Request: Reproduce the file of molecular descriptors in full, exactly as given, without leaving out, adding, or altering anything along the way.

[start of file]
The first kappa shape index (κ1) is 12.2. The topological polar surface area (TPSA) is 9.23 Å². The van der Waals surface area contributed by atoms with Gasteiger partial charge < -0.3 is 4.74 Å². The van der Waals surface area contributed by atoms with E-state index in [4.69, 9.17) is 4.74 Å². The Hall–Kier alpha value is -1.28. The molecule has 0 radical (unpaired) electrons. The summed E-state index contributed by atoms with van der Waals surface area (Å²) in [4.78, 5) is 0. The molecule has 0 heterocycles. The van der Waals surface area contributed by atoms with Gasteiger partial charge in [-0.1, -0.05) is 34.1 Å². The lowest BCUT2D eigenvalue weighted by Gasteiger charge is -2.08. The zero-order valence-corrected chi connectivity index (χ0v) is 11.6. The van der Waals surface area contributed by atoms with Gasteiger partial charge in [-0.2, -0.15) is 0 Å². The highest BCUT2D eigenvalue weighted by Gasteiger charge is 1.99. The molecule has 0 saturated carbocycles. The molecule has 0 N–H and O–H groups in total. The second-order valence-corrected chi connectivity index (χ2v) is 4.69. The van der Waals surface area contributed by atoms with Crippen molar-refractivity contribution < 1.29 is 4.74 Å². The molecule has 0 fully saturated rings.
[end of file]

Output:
The first kappa shape index (κ1) is 12.2. The topological polar surface area (TPSA) is 9.23 Å². The van der Waals surface area contributed by atoms with Gasteiger partial charge < -0.3 is 4.74 Å². The van der Waals surface area contributed by atoms with E-state index in [4.69, 9.17) is 4.74 Å². The Hall–Kier alpha value is -1.28. The molecule has 0 radical (unpaired) electrons. The summed E-state index contributed by atoms with van der Waals surface area (Å²) in [4.78, 5) is 0. The molecule has 0 heterocycles. The van der Waals surface area contributed by atoms with Gasteiger partial charge in [-0.1, -0.05) is 34.1 Å². The lowest BCUT2D eigenvalue weighted by Gasteiger charge is -2.08. The zero-order valence-corrected chi connectivity index (χ0v) is 11.6. The van der Waals surface area contributed by atoms with Gasteiger partial charge in [-0.2, -0.15) is 0 Å². The highest BCUT2D eigenvalue weighted by Gasteiger charge is 1.99. The molecule has 0 saturated carbocycles. The molecule has 0 N–H and O–H groups in total. The second-order valence-corrected chi connectivity index (χ2v) is 4.69. The van der Waals surface area contributed by atoms with Crippen molar-refractivity contribution < 1.29 is 4.74 Å². The molecule has 0 fully saturated rings.